Stop Pushing your Customer Around!

Push marketing is such hard work. The problem is, many entrepreneurs start off as inventors. They want to create something, and they’re convinced that if they create the right something, the world will beat a path to their door. But more often than not, when we work with our clients to try out inventions that have been developed in a workshop or a lab, with little customer consultation, customers just aren’t interested.

“Explain it to them!” say the inventors. But in the wise words of a former colleague, sometimes, “Someone’s gotta tell them the baby’s ugly.” We’re very much in favour of inventors getting up close and personal with prospective customers from the very start of the process. Leading entrepreneurship thinkers like Steve Blank have shown repeatedly that this is the most reliable way to come up with a product or solution that is both needed, and wanted. So what’s our role? Shouldn’t the inventors just “get out of the building” (Blank’s words) and talk to these prospective customers?

The truth is, this works very well for some entrepreneurs or inventors. It’s the most direct, useful method for individuals or teams who are open to hearing both positive and negative feedback about their ideas. In our experience, there are two places where the process usually breaks down. The first is that the inventors need someone to help them hear the bad news because it is such a game-changer that it seems their idea won’t work at all. This is a tough yet defining moment. They can give up, or they can find another idea that is more creative or interesting. At this point, having a facilitator, thought-leader, or ideation mentor can help them come up with options that avoid the pitfalls of the original invention. The second break-point is that they receive the message about what part of their idea doesn’t work, but just can’t seem to figure out how to get there. In that case, taking a new approach from traditional brainstorming, such as using an Innovation Game to answer their question, can help them get back on track and re-energize their commitment to their invention. Because really, who doesn’t like to throw a little fun in with their work?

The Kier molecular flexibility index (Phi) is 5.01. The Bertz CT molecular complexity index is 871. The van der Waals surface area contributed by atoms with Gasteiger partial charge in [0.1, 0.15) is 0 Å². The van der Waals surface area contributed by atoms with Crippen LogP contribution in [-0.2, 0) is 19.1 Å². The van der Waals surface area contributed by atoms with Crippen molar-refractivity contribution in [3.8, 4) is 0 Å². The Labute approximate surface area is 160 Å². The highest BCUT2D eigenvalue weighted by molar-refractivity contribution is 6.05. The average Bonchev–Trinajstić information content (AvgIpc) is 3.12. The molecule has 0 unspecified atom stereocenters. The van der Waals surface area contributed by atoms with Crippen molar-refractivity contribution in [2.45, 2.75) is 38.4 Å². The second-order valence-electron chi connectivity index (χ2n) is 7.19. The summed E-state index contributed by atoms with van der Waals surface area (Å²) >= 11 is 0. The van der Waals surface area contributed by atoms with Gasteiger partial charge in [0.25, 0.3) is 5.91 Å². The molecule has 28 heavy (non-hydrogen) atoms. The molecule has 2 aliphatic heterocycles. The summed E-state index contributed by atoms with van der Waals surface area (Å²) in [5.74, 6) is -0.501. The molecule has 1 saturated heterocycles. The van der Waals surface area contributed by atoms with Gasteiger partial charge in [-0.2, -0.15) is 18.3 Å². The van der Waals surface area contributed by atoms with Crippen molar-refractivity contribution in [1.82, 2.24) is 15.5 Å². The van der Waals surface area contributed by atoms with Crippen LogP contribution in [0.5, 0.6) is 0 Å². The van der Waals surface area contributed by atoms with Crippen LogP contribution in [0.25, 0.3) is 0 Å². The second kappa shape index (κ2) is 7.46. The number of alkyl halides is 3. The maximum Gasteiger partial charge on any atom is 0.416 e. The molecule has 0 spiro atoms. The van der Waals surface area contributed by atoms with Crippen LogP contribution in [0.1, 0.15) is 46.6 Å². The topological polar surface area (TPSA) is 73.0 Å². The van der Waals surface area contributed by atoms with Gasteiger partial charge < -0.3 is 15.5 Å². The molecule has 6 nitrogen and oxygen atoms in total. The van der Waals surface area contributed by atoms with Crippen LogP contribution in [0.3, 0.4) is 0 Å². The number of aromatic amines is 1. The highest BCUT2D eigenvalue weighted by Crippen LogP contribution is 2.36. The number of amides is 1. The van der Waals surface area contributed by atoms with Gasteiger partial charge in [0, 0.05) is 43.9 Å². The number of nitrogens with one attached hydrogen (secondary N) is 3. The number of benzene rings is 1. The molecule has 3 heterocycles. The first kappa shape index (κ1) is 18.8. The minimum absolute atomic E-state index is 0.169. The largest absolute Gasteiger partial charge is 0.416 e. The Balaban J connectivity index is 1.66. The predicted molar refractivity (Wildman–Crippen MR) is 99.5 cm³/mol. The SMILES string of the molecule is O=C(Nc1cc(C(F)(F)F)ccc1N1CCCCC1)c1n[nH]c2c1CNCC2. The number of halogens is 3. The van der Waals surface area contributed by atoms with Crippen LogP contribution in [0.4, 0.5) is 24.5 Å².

So stop pushing your customer around, and look for ways to give them what they want. It might not be easy, but it is most definitely easier than making them take something they never really wanted in the first place.

Creatively yours,

Megann and Steve

How to Use Forward Momentum to Look Backward

Another school year is kicking off again, and that brings new challenges for parents, students, and educators, as their schedules change and their responsibilities evolve. The other thing we notice in our business is that this whole flurry of energy that is devoted to getting ready for “back to school” seems to carry over into the working world, even with clients who don’t fall into one of the categories above. Even if they aren’t parents, or students, or don’t have children getting ready for a new term, there’s a contagious sort of enthusiasm or positivity that wells up at this time of year.

Here in Panoptika’s world, this translates to projects like new product (or service) pipeline development, message creation, or team ideation sessions. More of the people we work with want to do things that are creating something new, developing alternatives, or searching for that elusive “next best thing”. Most of them aren’t thinking so much about measuring what’s working, what did work, or where they came from, during this season. As a consequence, our work is invigorating and exciting right now. It’s easy to propel ourselves forward into our workdays. That’s because it’s F-U-N.

Still, we think it’s important to have balance. A little introspection about what worked, or didn’t work, can be useful. Sometimes a simple satisfaction survey—is this working, or not, can give you a snapshot into what’s happening with your team, your clients, or your customers. But more often, they appreciate a more interactive engagement. That same premise of making it fun that we bring to Ideation and Creativity sessions, can elicit customer or colleague feedback that is chock-full of rich, relevant content. 

So don’t just think about putting your Idea-Generating hats on at this time of year, but ask yourself whether there are more ingenious or imaginative ways to register those still-important Checks and Balances.  Some possibilities you might consider (as always, a facilitator can help smooth the way):

  1. Bring your sales team together and ask them to show you how they are actually using the sales tools you’ve provided, by playing a game like Enthiosys’Show and Tell.
  2. Ask your customers to engage in collage-creation or role-playing to demonstrate how they interact with your company. Hyperbole should be encouraged—it gives them a chance to say what they’re really thinking, in the context of exaggeration.
  3. Let your clients create a “what I did to interact with you on my summer vacation” story to give feedback on your organization’s performance.

Looking ahead without pre-adventuring,

Megann & Steve